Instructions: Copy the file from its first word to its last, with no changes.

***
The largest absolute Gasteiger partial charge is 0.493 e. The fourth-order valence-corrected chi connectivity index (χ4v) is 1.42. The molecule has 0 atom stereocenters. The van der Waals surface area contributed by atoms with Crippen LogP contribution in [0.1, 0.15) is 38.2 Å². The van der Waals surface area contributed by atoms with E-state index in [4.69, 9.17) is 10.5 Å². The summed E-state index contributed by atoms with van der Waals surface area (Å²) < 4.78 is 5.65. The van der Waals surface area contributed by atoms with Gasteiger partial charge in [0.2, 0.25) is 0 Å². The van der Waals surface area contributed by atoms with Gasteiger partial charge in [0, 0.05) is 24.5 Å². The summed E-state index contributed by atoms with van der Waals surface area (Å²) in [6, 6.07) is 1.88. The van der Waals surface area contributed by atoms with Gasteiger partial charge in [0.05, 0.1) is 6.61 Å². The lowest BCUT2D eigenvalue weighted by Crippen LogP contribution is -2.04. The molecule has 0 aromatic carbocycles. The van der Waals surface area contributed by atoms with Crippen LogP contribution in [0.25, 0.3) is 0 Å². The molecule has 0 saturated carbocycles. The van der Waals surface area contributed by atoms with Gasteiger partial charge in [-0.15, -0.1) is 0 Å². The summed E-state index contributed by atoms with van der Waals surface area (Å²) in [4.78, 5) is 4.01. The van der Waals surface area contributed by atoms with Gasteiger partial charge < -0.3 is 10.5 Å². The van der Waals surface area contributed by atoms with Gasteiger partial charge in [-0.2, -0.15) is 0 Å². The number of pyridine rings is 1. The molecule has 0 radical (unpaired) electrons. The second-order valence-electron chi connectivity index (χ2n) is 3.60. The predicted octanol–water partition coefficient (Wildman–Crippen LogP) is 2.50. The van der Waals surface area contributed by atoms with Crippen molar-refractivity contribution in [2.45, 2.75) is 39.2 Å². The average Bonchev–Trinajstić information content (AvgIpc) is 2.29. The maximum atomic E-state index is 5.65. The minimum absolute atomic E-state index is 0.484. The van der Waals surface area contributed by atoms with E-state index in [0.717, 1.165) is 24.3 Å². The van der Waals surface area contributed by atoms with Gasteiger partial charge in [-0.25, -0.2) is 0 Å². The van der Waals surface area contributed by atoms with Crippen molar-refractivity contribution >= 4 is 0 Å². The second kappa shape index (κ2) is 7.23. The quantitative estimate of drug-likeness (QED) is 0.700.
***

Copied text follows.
The largest absolute Gasteiger partial charge is 0.493 e. The fourth-order valence-corrected chi connectivity index (χ4v) is 1.42. The molecule has 0 atom stereocenters. The van der Waals surface area contributed by atoms with Crippen LogP contribution in [0.1, 0.15) is 38.2 Å². The van der Waals surface area contributed by atoms with E-state index in [4.69, 9.17) is 10.5 Å². The summed E-state index contributed by atoms with van der Waals surface area (Å²) < 4.78 is 5.65. The van der Waals surface area contributed by atoms with Gasteiger partial charge in [0.2, 0.25) is 0 Å². The van der Waals surface area contributed by atoms with Gasteiger partial charge in [0, 0.05) is 24.5 Å². The summed E-state index contributed by atoms with van der Waals surface area (Å²) in [6, 6.07) is 1.88. The van der Waals surface area contributed by atoms with Gasteiger partial charge in [0.05, 0.1) is 6.61 Å². The lowest BCUT2D eigenvalue weighted by Crippen LogP contribution is -2.04. The molecule has 0 aromatic carbocycles. The van der Waals surface area contributed by atoms with Crippen LogP contribution in [0.25, 0.3) is 0 Å². The molecule has 0 saturated carbocycles. The van der Waals surface area contributed by atoms with Gasteiger partial charge in [-0.15, -0.1) is 0 Å². The summed E-state index contributed by atoms with van der Waals surface area (Å²) in [4.78, 5) is 4.01. The van der Waals surface area contributed by atoms with Gasteiger partial charge < -0.3 is 10.5 Å². The van der Waals surface area contributed by atoms with Gasteiger partial charge in [-0.2, -0.15) is 0 Å². The number of pyridine rings is 1. The molecule has 0 radical (unpaired) electrons. The second-order valence-electron chi connectivity index (χ2n) is 3.60. The predicted octanol–water partition coefficient (Wildman–Crippen LogP) is 2.50. The van der Waals surface area contributed by atoms with Crippen molar-refractivity contribution in [2.45, 2.75) is 39.2 Å². The average Bonchev–Trinajstić information content (AvgIpc) is 2.29. The maximum atomic E-state index is 5.65. The minimum absolute atomic E-state index is 0.484. The van der Waals surface area contributed by atoms with E-state index in [0.717, 1.165) is 24.3 Å². The van der Waals surface area contributed by atoms with Gasteiger partial charge in [-0.25, -0.2) is 0 Å². The van der Waals surface area contributed by atoms with Crippen molar-refractivity contribution >= 4 is 0 Å². The second kappa shape index (κ2) is 7.23. The quantitative estimate of drug-likeness (QED) is 0.700.